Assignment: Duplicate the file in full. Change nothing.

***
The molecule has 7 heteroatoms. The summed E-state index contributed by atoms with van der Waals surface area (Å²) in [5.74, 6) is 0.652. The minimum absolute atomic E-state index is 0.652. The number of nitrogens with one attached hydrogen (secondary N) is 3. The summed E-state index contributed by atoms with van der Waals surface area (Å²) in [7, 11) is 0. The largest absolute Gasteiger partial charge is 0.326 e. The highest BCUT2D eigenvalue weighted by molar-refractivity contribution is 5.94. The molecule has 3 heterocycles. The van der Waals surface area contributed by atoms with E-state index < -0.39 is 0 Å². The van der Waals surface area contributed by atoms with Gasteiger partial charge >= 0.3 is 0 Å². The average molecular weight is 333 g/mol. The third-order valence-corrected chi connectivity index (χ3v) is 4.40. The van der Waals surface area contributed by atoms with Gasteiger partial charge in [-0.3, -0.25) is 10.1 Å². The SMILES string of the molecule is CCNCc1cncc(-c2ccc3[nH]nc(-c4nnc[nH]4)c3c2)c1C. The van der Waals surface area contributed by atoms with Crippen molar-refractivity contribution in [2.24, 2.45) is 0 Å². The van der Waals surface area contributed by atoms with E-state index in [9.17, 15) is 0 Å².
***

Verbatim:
The molecule has 7 heteroatoms. The summed E-state index contributed by atoms with van der Waals surface area (Å²) in [5.74, 6) is 0.652. The minimum absolute atomic E-state index is 0.652. The number of nitrogens with one attached hydrogen (secondary N) is 3. The summed E-state index contributed by atoms with van der Waals surface area (Å²) in [7, 11) is 0. The largest absolute Gasteiger partial charge is 0.326 e. The highest BCUT2D eigenvalue weighted by molar-refractivity contribution is 5.94. The molecule has 3 heterocycles. The van der Waals surface area contributed by atoms with E-state index < -0.39 is 0 Å². The van der Waals surface area contributed by atoms with Gasteiger partial charge >= 0.3 is 0 Å². The average molecular weight is 333 g/mol. The third-order valence-corrected chi connectivity index (χ3v) is 4.40. The van der Waals surface area contributed by atoms with Gasteiger partial charge in [-0.3, -0.25) is 10.1 Å². The SMILES string of the molecule is CCNCc1cncc(-c2ccc3[nH]nc(-c4nnc[nH]4)c3c2)c1C. The van der Waals surface area contributed by atoms with Crippen molar-refractivity contribution in [2.24, 2.45) is 0 Å². The van der Waals surface area contributed by atoms with E-state index in [9.17, 15) is 0 Å².